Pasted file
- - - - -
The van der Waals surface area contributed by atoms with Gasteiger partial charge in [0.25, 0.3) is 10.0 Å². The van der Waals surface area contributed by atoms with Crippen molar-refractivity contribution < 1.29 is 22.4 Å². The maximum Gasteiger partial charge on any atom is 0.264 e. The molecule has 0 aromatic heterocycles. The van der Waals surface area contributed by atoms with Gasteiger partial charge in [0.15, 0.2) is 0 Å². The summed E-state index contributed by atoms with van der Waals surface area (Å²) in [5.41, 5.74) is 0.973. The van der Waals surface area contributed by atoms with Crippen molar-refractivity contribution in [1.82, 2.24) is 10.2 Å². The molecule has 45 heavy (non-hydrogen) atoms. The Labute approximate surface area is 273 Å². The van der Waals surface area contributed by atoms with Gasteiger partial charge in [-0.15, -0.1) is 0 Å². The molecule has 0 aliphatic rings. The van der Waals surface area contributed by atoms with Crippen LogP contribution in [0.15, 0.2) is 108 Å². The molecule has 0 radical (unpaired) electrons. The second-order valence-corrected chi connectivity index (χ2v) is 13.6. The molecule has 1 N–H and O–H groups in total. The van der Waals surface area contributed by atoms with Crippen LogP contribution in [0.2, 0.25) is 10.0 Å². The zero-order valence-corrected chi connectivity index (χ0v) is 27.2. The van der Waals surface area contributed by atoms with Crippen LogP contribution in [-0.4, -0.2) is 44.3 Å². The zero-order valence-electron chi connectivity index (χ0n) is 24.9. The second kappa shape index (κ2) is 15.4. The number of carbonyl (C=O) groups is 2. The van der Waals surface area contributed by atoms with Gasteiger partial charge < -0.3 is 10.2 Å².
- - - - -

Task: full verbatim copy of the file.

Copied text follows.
The van der Waals surface area contributed by atoms with Gasteiger partial charge in [0.25, 0.3) is 10.0 Å². The van der Waals surface area contributed by atoms with Crippen molar-refractivity contribution < 1.29 is 22.4 Å². The maximum Gasteiger partial charge on any atom is 0.264 e. The molecule has 0 aromatic heterocycles. The van der Waals surface area contributed by atoms with Gasteiger partial charge in [0.15, 0.2) is 0 Å². The summed E-state index contributed by atoms with van der Waals surface area (Å²) in [5.41, 5.74) is 0.973. The van der Waals surface area contributed by atoms with Crippen molar-refractivity contribution in [1.82, 2.24) is 10.2 Å². The molecule has 45 heavy (non-hydrogen) atoms. The Labute approximate surface area is 273 Å². The van der Waals surface area contributed by atoms with Gasteiger partial charge in [-0.15, -0.1) is 0 Å². The molecule has 0 aliphatic rings. The van der Waals surface area contributed by atoms with Crippen LogP contribution in [0.15, 0.2) is 108 Å². The molecule has 0 radical (unpaired) electrons. The second-order valence-corrected chi connectivity index (χ2v) is 13.6. The molecule has 1 N–H and O–H groups in total. The van der Waals surface area contributed by atoms with Crippen LogP contribution in [0.2, 0.25) is 10.0 Å². The zero-order valence-corrected chi connectivity index (χ0v) is 27.2. The van der Waals surface area contributed by atoms with Crippen LogP contribution in [-0.4, -0.2) is 44.3 Å². The zero-order valence-electron chi connectivity index (χ0n) is 24.9. The second kappa shape index (κ2) is 15.4. The number of carbonyl (C=O) groups is 2. The van der Waals surface area contributed by atoms with Gasteiger partial charge < -0.3 is 10.2 Å².